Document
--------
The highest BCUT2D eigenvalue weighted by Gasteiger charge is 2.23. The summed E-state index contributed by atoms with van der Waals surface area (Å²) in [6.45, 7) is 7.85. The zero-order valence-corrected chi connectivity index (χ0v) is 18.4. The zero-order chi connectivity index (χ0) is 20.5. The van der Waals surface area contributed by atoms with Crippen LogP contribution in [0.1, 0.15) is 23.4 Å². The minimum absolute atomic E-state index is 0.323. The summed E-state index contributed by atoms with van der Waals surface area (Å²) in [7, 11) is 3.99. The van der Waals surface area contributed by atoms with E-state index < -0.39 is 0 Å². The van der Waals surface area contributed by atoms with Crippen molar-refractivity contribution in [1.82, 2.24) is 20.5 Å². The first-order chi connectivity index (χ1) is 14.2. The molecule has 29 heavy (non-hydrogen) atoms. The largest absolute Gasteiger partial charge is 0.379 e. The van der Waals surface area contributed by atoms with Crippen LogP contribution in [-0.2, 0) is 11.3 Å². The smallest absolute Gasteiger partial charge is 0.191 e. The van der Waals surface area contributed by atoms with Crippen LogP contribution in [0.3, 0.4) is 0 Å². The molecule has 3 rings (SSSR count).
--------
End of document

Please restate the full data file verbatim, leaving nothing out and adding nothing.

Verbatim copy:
The highest BCUT2D eigenvalue weighted by Gasteiger charge is 2.23. The summed E-state index contributed by atoms with van der Waals surface area (Å²) in [6.45, 7) is 7.85. The zero-order valence-corrected chi connectivity index (χ0v) is 18.4. The zero-order chi connectivity index (χ0) is 20.5. The van der Waals surface area contributed by atoms with Crippen LogP contribution in [0.1, 0.15) is 23.4 Å². The minimum absolute atomic E-state index is 0.323. The summed E-state index contributed by atoms with van der Waals surface area (Å²) in [7, 11) is 3.99. The van der Waals surface area contributed by atoms with E-state index < -0.39 is 0 Å². The van der Waals surface area contributed by atoms with Crippen molar-refractivity contribution in [1.82, 2.24) is 20.5 Å². The first-order chi connectivity index (χ1) is 14.2. The molecule has 29 heavy (non-hydrogen) atoms. The largest absolute Gasteiger partial charge is 0.379 e. The van der Waals surface area contributed by atoms with Crippen LogP contribution in [-0.2, 0) is 11.3 Å². The smallest absolute Gasteiger partial charge is 0.191 e. The van der Waals surface area contributed by atoms with Crippen LogP contribution in [0.3, 0.4) is 0 Å². The molecule has 3 rings (SSSR count).